Sunday, September 20, 2009

PRINCIPLES for FIRST AMERICAN Deaconess Institution

After writing about Catharina Louisa Marthens (see Woman of the Week blog for Sept. 6), the first woman to be consecrated as a deaconess on American soil in 1850, I thought it might be fun to take a look at the General Principles under which Sister Catharina took up her work.

The following list of
Principles were adopted after W.A. Passavant organized the Institution of Protestant Deaconesses of the County of Allegheny, Pa.

1. The association of Christian females is purely voluntary. The members unite without persuasion, remain without vows, and retire without restraint.
2. It is not an order, but the restoration of an office, that of "Servant" or Deaconess in the primitive church.
3. Its members heartily confess the faith, engage in the worship and observe the discipline of the Evangelical Lutheran Church.
4. Its object is habitually to engage in works of mercy among the sick and poor, the ignorant and fatherless, and other suffering members of our Lord's body. In the better attainment of this object, the association is incorporated and fully empowered to establish and conduct the necessary charitable institutions.
5. Not earthly reward and honor but the desire for an opportunity to manifest their gratitude to Jesus Christ in the way revealed in His Word, has influenced the members to associate themselves as servants of Christ and of His church. [taken from The Life and Letters of W.A. Passavant by G.H. Gerberding]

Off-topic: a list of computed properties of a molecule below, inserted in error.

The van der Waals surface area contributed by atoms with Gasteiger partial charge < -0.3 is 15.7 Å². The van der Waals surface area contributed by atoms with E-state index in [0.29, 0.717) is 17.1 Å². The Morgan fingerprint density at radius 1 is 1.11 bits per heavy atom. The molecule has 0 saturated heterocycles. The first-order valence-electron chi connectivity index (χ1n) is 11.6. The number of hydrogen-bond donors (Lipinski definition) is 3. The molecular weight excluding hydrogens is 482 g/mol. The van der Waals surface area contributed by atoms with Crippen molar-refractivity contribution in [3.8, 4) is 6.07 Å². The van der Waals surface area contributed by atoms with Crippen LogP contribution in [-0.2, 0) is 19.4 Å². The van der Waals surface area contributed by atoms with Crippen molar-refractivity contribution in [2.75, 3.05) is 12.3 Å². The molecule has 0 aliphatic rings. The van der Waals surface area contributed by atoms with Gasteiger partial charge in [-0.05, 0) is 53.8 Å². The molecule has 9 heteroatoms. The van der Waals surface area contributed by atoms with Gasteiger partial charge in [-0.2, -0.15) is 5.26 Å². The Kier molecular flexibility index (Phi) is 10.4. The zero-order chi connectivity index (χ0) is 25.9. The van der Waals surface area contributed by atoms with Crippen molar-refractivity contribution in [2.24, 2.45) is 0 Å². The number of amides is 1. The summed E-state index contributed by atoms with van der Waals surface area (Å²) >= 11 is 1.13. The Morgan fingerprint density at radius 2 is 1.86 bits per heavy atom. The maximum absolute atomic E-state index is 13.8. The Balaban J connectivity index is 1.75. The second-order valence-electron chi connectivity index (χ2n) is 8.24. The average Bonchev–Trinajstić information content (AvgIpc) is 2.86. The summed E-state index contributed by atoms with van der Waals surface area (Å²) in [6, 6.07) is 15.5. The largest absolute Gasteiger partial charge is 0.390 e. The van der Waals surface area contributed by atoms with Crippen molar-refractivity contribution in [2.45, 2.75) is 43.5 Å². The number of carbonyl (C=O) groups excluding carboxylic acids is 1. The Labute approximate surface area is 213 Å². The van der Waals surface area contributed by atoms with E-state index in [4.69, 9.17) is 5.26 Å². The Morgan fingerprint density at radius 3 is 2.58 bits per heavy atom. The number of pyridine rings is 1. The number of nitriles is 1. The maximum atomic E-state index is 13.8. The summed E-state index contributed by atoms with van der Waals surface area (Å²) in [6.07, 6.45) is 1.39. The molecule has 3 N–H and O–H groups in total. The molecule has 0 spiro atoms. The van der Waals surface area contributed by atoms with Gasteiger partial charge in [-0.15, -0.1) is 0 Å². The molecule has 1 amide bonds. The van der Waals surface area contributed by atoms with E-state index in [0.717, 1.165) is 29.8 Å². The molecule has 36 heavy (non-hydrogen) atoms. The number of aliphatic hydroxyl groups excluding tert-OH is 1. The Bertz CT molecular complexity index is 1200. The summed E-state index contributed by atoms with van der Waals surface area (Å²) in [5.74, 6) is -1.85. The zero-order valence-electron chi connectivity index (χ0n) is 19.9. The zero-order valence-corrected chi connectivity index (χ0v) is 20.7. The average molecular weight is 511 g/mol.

The members of the Institution also had a set of Regulations to follow, which simply summarized, obligated the deaconesses to live in a parent house (later usually referred to as a Motherhouse); obey the Director and Directing Sister or other governing authorities; and wear a "plain, economical habit, as much as possible conforming in style, expense and color, which shall be black or gray or blue on week days."

We know that the Pittsburgh community disliked the "habits" worn by the deaconesses because they supposedly made the women look too much like nuns! The history of this institution and its connection to the first Protestant Hospital in the United States makes for some very interesting reading.

Tuesday, September 15, 2009


After many months of planning, the LCMS Deaconess Biographies Project was launched on June 4, 2009. A new URL has been acquired for the project website and the Project Manager is now in the process of designing a website to facilitate project goals.

So what is it all about ? The Lutheran Church - Missouri Synod archives house good biographical records on the men who have served as pastors, missionaries, and teachers for the Synod. These records make it possible for families to find information about their ancestors, and also very importantly, provide information about the church's activities and mission throughout the decades. What fun it can be to make a visit to Concordia Historical Institute in St. Louis and read patriotic hymns penned by one pastor, or the stories of parish visits made on horseback by another.